Drew Smyly wound up being traded to the Rangers for a player to be named later, though I’m not even sure that PTBNL was ever officially named – if so, it certainly wasn’t any one big. Kendall Graveman’s option wasn’t picked up, so he walked away for nothing in return, with no real reason ever given for his release, though I speculate that he wasn’t progressing as expected.

When I wrote my end of the year series, I calculated that the Cubs would only have somewhere in the neighborhood of $15M to work with this winter, and that was if they traded KB, while re-signing Castellanos at almost $20M a year (AAV). I had counted on Graveman staying, which would have cost Theo another $3M, so figure they’d have about $18M to work with. Javier Baez’s extension is going to require some big bucks, but with a little luck, Javy and Theo will settle on a less-now, more later approach, allowing Theo a little more shopping power.

Part of the problem may be that the Cubs haven’t defined their objective for this winter – at least externally. They won’t tank, and I don’t think we’re heading for a complete overhaul, but they’ll definitely retool. Theo wants to win – that much is evident – and his back is against the wall as well, as his contract expires at the same time that many of the Cubs’ core will gain free agency (after 2021). Building another winner is essential if Theo is going to stay with the Cubs, and he now has two years to do it.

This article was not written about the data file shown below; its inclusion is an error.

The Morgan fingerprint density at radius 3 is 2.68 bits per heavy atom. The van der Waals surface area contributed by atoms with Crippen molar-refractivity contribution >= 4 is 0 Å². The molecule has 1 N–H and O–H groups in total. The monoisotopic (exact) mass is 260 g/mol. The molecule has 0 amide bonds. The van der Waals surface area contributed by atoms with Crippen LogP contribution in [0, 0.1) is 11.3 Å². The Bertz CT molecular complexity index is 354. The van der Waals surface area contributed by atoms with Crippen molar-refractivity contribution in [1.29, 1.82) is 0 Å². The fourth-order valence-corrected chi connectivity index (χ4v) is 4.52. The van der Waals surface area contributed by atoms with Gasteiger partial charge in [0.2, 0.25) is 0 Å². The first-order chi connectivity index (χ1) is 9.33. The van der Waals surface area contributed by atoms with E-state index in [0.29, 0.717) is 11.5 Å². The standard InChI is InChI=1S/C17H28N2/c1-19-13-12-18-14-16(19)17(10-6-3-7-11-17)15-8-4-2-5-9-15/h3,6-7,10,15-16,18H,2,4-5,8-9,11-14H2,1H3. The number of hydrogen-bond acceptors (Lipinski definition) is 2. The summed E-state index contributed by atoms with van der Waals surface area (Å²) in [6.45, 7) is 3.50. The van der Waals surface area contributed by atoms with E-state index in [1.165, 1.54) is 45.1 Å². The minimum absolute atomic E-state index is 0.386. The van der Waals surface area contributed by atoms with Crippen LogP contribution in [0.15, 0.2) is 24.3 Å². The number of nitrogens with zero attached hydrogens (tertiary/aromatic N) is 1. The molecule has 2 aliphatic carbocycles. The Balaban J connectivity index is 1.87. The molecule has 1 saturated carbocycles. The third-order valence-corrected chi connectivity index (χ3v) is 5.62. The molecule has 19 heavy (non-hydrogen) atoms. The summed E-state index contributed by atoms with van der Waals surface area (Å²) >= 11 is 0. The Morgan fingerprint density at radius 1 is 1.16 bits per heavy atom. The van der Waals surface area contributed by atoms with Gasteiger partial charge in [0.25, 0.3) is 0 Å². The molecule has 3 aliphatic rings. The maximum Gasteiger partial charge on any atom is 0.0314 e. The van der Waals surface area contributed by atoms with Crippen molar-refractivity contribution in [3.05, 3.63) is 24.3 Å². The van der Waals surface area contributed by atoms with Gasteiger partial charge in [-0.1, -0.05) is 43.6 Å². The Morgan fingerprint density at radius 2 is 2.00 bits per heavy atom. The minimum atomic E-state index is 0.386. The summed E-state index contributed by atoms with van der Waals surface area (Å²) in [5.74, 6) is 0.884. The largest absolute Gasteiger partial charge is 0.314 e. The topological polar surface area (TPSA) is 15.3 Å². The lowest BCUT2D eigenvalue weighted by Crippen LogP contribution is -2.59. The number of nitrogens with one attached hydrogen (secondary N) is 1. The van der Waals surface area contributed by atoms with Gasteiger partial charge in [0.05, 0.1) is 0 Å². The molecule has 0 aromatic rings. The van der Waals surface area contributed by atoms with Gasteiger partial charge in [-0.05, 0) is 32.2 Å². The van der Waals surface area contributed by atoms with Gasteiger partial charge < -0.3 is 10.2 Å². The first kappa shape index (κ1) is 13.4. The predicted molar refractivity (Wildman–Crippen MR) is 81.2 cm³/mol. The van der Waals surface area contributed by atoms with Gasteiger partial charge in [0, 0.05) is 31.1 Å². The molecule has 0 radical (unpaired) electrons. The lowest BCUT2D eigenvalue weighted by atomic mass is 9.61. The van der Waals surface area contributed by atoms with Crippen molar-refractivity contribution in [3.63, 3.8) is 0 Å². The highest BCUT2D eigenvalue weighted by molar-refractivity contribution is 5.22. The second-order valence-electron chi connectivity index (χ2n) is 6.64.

Cubs’ Marquee Sports Network

While the Cubs’ new Marquee Network has found a couple of platforms (Mediacom and DirecTV), I’m a little concerned that there aren’t more outlets for the network. Living in SW Missouri, I don’t get Mediacom, and because this is a family-oriented website, I’m not allowed to tell you what I told DirecTV some years back.

My hope would be that they’ll allow the network to be carried on streaming devices such as Roku, Firestick and the like, and I have read that there’s talk about Marquee being carried on YouTube TV (which would suit me fine, as that’s how I stream TV these days). However, it does concern me that with just a few months left until the network’s launch, there’s still so much ambiguity – even to some Chicagoans – as to how they’ll be able to view the games.

Even if MLB TV were to carry the network, they tend to cut out the pre and post-game shows and interviews, so I’m certain that all of the extra programmings that the Cubs are planning would never get aired. Obviously, from my standpoint, being able to watch the games is imperative. Still, I also look forward to seeing the ancillary programming that is supposed to be offered, as the network’s stated objective is to be able to allow the fans to get a very “inside look” at the players and their lives off the field, as well as on it.

The Cubs tend to do things right, and I’m sure this will not be an exception to that rule, I just hope they can iron out the bugs with providers before things start happening next season.